Francisco Casanovas Tallardá
|Died||December 16, 1986 (aged 87)|
|Occupation||Musician and composer|
Francisco Casanovas Tallardá was born in San Gervasio, Barcelona. He took his first music lessons at the Conservatorio de Música del Liceo of Barcelona and the Town School of Music. He studied harmony and composition with the teachers Lamote de Grignon y Morera and specialised in flute with maestro Vila. Among his classmates was the famous specialist in music theory Joaquín Zamacois. At the age of fifteen, in 1915, he made his debut in the Gran Teatre del Liceu with the violinist Eduard Toldrà and the Polish harpsichordist Wanda Landowska, performing Concert No. 5 of Brandenberg, by Johann Sebastian Bach. During the intermission of the act, he performed some arias with the soprano María Barrientos. In 1918 he made his debut with the Orchestra of the Gran Teatre del Liceu in the Palau de la Música. In 1919 he entered as a soloist in the recently created Orquestra Pau Casals, after being heard by the cellist after whom the orchestra is named, Pablo Casals, in person. With this orchestra, Casanovas performed, among others, in the Champs-Élysées Theatre in Paris due to the celebration of the Olympic Games, 1924.
In 1925 he was summoned by Eduardo Granados, son of the famous composer Enrique Granados, to perform the famous solo for the beginning of Rhapsody in Blue, by George Gershwin, with the clarinet; it was the first performance of this work in Spain. At about 1930 he arrives in India for the first time, and makes a concert tour with his jazz orchestra. A short time after this, he was appointed Principal of the Calcutta School of Music. He stayed in India for 27 years. There he became acquainted with Mother Teresa, the Mountbatten family (the last English viceroy in India), Pandit Nehru (Indian Prime Minister), and Gandhi, among others. But probably he kept a closer friendship with Mehli Mehta (father of the orchestra conductor Zubin Mehta, and to whom he taught music )), who had established the Bombay Symphony Orchestra, of which he was its conductor and concertmaster. The fruitful musical collaboration with Mehta culminated in 1952 with the concert tour of India given by the violinist Yehudi Menuhin. He performed with the Bombay and Calcutta orchestras in different cities of the country, being Mehli Mehta the concertmaster and Francisco Casanovas the conductor. He also collaborated in India with the Nobel Prize Laureate in Literature Rabindranath Tagore; thus, while the Indian national anthem's lyrics are Tagore's, the harmonisation is by Casanovas. He got a First Prize and the Golden Button playing the saxophone (an instrument which he had learned to play by himself in Paris) in the last edition of the International Interpretation Contest organised by Columbia Records, New York, in 1948, with his work Guajiras para saxofón y piano. He became conductor of the New York Symphonic Jazz Orchestra.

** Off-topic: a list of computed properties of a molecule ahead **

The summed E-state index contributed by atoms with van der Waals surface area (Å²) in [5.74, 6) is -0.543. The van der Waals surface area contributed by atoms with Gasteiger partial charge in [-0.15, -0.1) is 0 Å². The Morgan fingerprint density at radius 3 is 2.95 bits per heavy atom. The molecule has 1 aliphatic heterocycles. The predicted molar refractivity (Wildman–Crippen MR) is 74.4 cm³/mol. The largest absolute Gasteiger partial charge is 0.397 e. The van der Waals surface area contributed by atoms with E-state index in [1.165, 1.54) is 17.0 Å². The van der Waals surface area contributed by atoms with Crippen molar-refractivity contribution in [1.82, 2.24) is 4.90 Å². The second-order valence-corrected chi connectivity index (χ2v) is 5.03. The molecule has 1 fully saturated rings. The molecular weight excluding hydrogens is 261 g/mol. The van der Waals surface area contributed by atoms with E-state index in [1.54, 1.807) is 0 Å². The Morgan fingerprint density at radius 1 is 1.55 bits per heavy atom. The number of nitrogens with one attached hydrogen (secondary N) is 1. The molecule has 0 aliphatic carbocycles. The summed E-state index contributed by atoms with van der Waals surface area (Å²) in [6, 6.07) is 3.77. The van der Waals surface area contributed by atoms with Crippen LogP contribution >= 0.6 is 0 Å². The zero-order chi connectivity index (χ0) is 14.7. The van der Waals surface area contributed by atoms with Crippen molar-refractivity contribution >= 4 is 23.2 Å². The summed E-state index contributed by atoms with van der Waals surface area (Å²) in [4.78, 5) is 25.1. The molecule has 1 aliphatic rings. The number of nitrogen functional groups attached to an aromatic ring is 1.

Casanovas left India for ever in 1956 and went to Great Britain, where he stayed for some years. In 1959 he returned to Barcelona where he was invited to conduct the best orchestras of the Catalan city (Chamber Orchestra, Symphony Orchestra and Symphonic Jazz Orchestra). Under his expert conduction performed artists such as Benno Moiseiwitsch, Yehudi Menuhin, Gaspar Cassadó and Mehli Mehta. Between 1959 and 1967 he resides in Tarragona, Spain, and conducts the Music Band and the Musical Society La Lira Ampostina and also creates, in the same city, the Chamber Orchestra and the Choral Society Ocells de Montsià. He composes, among others, the hymn of the society. At about 1965 he befriends Igor Markevich, first conductor of the Radio Televisión Española Symphony Orchestra, by means of a friend of both, the guitarist Narciso Yepes.
After his stay in Amposta, Spain, he moved to Valencia where he conducted the Town Orchestra. He was also in charge of conducting the Music Band and was made principal of Liria Unión Musical from 1967 to 1969. On December 5, 1969, he was awarded with the Unión Musical golden badge «on the grounds of his outstanding work», according to the programme issued at the time.
In 1970 he arrived in Torrevieja, Spain, where he was appointed for conducting the Unión Musical Torrevejense and its Musical Academy. For more than twelve years he forged a whole generation of musicians, many of whom occupy important positions in Valencian and Spanish musical panorama. He died on December 16, 1986, in Murcia, Spain.
- Overture on Indian motives
- Symphonic poems: Ellen's vision, Legend, Oriental Perfume and Celtic Rhapsody
- Symphony in D «Chronologic»
- Concert in D major for flute and orchestra
- Rhapsody for violin and string orchestra
- Fugal Concert in A minor for orchestra
- La gata i el belitre (dedicated to Narciso Yepes)
Nowadays, two cities, Torrevieja and Amposta, have dedicated streets to his name. Besides, the Torrevieja Conservatory and a choir of the same city brand his name.
- "La Unión Musical Torrevejense: Origen y Evolución Histórica (1842-2002)", Ad Turres. Revista del Archivo Municipal de Torrevieja. Concejalía de Archivo.: 157, 2003